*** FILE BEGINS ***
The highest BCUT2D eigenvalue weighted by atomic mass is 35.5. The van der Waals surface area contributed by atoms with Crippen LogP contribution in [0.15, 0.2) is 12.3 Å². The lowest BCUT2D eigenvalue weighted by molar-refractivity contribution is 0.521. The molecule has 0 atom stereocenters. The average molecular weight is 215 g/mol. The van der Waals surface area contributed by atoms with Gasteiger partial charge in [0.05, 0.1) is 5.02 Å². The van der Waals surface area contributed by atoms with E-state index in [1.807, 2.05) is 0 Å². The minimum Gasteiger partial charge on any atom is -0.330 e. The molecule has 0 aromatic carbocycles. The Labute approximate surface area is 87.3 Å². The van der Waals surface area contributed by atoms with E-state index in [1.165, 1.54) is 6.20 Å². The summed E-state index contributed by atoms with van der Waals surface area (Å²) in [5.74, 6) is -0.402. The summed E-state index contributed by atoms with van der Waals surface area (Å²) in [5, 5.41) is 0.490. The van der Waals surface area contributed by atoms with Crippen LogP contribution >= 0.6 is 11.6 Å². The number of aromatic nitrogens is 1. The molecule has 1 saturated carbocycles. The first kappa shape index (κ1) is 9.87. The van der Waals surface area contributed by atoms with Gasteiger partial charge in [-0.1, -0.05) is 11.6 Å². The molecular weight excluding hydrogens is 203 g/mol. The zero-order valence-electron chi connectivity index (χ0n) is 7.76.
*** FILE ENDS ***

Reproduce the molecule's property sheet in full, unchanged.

The highest BCUT2D eigenvalue weighted by atomic mass is 35.5. The van der Waals surface area contributed by atoms with Crippen LogP contribution in [0.15, 0.2) is 12.3 Å². The lowest BCUT2D eigenvalue weighted by molar-refractivity contribution is 0.521. The molecule has 0 atom stereocenters. The average molecular weight is 215 g/mol. The van der Waals surface area contributed by atoms with Gasteiger partial charge in [0.05, 0.1) is 5.02 Å². The van der Waals surface area contributed by atoms with E-state index in [1.807, 2.05) is 0 Å². The minimum Gasteiger partial charge on any atom is -0.330 e. The molecule has 0 aromatic carbocycles. The Labute approximate surface area is 87.3 Å². The van der Waals surface area contributed by atoms with E-state index in [1.165, 1.54) is 6.20 Å². The summed E-state index contributed by atoms with van der Waals surface area (Å²) in [5.74, 6) is -0.402. The summed E-state index contributed by atoms with van der Waals surface area (Å²) in [5, 5.41) is 0.490. The van der Waals surface area contributed by atoms with Crippen LogP contribution >= 0.6 is 11.6 Å². The number of aromatic nitrogens is 1. The molecule has 1 saturated carbocycles. The first kappa shape index (κ1) is 9.87. The van der Waals surface area contributed by atoms with Gasteiger partial charge in [-0.1, -0.05) is 11.6 Å². The molecular weight excluding hydrogens is 203 g/mol. The zero-order valence-electron chi connectivity index (χ0n) is 7.76.